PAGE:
Female Genital Mutilation is a form of child abuse and as such is dealt with under our Child Protection/Safeguarding policy. At Orchard Saturday Club Safeguarding is everybody’s responsibility and we expect all staff to adhere to and follow these policies.
FGM is the collective name given to a range of procedures involving the partial or total removal of external female genitalia for non-medical reasons. It has no health benefits and harms girls and women in many ways.
Orchard Saturday Club will work to safeguard children and young people from FGM by:
- having a robust attendance policy;
- ensuring FGM training is provided for Child Protection leads and disseminated training for all staff dealing with the children;
- having FGM discussions (Child Protection lead) with parents of children from practising communities who are at risk;
Indications that a child or vulnerable adult is at risk of FGM
- The family comes from a community that is known to practice FGM – especially if there are elderly women present.
- In conversation, a child/ young person may talk about FGM.
- A child/ young person may express anxiety about a special ceremony.
- The child/young person may talk or have anxieties about forthcoming visits to their country of origin, in particular in the summer holidays.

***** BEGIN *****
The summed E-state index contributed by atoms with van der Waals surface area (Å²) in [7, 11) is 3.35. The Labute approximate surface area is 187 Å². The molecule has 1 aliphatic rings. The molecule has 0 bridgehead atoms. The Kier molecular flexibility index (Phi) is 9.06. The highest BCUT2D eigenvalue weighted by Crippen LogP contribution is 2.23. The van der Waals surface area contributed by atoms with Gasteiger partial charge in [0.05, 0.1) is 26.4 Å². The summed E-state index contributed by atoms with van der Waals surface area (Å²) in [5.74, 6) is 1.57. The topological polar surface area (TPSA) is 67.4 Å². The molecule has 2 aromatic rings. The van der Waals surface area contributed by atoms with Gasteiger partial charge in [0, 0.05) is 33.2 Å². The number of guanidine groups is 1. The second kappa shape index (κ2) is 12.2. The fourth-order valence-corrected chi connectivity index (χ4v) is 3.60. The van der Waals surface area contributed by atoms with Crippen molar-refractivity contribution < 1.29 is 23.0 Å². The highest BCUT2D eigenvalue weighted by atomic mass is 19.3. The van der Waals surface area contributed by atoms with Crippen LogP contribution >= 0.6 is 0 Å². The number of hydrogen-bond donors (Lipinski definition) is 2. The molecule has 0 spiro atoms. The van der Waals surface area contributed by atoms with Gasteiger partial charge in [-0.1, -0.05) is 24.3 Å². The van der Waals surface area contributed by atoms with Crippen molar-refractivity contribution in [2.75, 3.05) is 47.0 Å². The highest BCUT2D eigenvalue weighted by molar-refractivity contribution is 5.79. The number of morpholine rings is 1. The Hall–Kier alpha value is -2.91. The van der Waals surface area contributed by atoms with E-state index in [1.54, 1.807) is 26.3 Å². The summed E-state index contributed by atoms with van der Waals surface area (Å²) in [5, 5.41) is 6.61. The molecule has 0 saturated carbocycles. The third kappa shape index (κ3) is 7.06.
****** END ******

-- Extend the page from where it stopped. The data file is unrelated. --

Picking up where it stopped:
- Parent/Guardian requests permission for authorised absence for overseas travel or you are aware that absence is required for vaccinations.
If a girl has already undergone FGM – and it comes to the attention of any professional – consideration needs to be given to any Child Protection implications e.g. for younger siblings, extended family members and a referral made to Social Care or the Police if appropriate. If we have concerns that our children/ young people are at risk or victims of Female Genital Mutilation then we refer to the South West Child Protection Procedures Guidelines for FGM (www.swcpp.org.uk).
If a child/ young person has undergone FGM this should be seen as a child protection issue and medical assessment and therapeutic services considered at the Strategy Meeting.
Indications that FGM has taken place
- Child/ young person has prolonged absence from the Club with noticeable behaviour change – especially after a return from a holiday.
- Child/young person spends long periods of time away from activities during the day (frequent trips to toilet).
- Absence with repeated urine infections.
Written by Clare Goodyear and Luana Winston July 2017
Adopted by Committee July 2017
Review July 2018 or as required.